Your child should have their first dental visit six months after the first tooth comes in or by age one. If you notice any signs of improper tongue posture or difficulty latching while breastfeeding, you should schedule a consultation with a dentist or other trained profession sooner.
If your child shows any of these signs, they should be assessed as soon as possible:
- Difficulty breastfeeding
- Mouth breathing
- Open mouth posture
- Tongue or lip tie(s)
- Jaw pain
- Digestive issues
Here are a few tips for home dental care in the early years:
- Brush or wipe the teeth and/or gums with a wet washcloth or toothbrush after feedings and before bed.
- Increase water consumption and avoid sugary drinks like fruit juice and soda (look at labels, because even “healthy” drinks can be loaded with sugar).
- Use RiseWell, an all natural and fluoride free toothpaste for kids.
- Feed your child a well-balanced diet full of whole foods to help build healthy gums and strong teeth.
The first week in August is World Breastfeeding Week! Breastfeeding is proven to be a healthy activity for both mothers and infants. Growth and development of the oral structures are greatly enhanced by Breastfeeding. The physical action of a baby’s mouth opening around a mother’s breast helps the upper and lower jaws develop properly. Natural breast milk is considered as the perfectly balanced diet for growing children.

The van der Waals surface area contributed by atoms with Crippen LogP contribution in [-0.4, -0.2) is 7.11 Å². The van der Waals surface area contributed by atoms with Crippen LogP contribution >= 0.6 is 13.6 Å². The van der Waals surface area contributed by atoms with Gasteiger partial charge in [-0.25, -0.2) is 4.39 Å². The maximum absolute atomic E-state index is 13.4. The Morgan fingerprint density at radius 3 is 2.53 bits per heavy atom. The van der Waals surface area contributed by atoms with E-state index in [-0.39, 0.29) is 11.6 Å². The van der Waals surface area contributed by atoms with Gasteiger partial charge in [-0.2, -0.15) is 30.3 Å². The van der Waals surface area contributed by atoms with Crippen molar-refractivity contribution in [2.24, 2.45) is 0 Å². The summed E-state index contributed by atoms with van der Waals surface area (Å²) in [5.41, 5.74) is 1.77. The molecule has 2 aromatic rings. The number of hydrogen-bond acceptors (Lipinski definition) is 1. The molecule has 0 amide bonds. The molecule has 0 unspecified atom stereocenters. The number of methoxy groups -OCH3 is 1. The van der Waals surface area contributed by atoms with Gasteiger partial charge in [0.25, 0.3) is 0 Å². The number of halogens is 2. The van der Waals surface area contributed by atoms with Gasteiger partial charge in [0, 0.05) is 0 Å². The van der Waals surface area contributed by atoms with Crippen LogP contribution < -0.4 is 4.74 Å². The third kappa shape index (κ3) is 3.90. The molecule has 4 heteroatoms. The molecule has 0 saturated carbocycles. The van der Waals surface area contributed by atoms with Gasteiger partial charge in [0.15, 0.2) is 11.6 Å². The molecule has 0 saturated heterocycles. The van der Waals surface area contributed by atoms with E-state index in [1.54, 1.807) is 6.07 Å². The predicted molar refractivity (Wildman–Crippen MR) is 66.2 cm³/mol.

Breast milk provides antibodies, immune properties, antioxidants, and enzymes which help to protect babies from different diseases and infections, providing breastfed babies with a strong defense system against harmful bacteria. In addition to the presence of easily absorbed nutrients, the mechanism by which babies drink mother’s milk can promote early growth and development.
During the process of milk suckling in breast feeding:
- The infants and small babies use their tongue, jaws, and muscles. This helps grow and expand the jaws.
- Continuous use and stimulation of these oral and face structures can help to growth and increase the size of the jaws.
If your infant is having difficulty latching or feeding, this may be a sign of improper tongue posture or a tongue tie. A tongue without full range of motion is often unable to reach the palate, making feeding and swallowing difficult, or impossible. Besides making breastfeeding difficult, a tongue without full range of motion can limit growth and development of the teeth, mouth, jaws, and surrounding muscles.
Hallie Bulkin - MA, CCC-SLP, COM
Hallie Bulkin, MA, CCC-SLP, COM®, is the owner of Little Sprout Therapy & Metro Myo in Bethesda, MD. Her practice provides orofacial myofunctional “myo” therapy, speech & language therapy, occupational therapy, and feeding therapy to clients in their homes and schools. Hallie and her colleagues serve clients in MD, DC and NoVA.
Thank you for being a valued member of our dental family. Please give us a call if you have any questions or if we can be of any assistance whatsoever.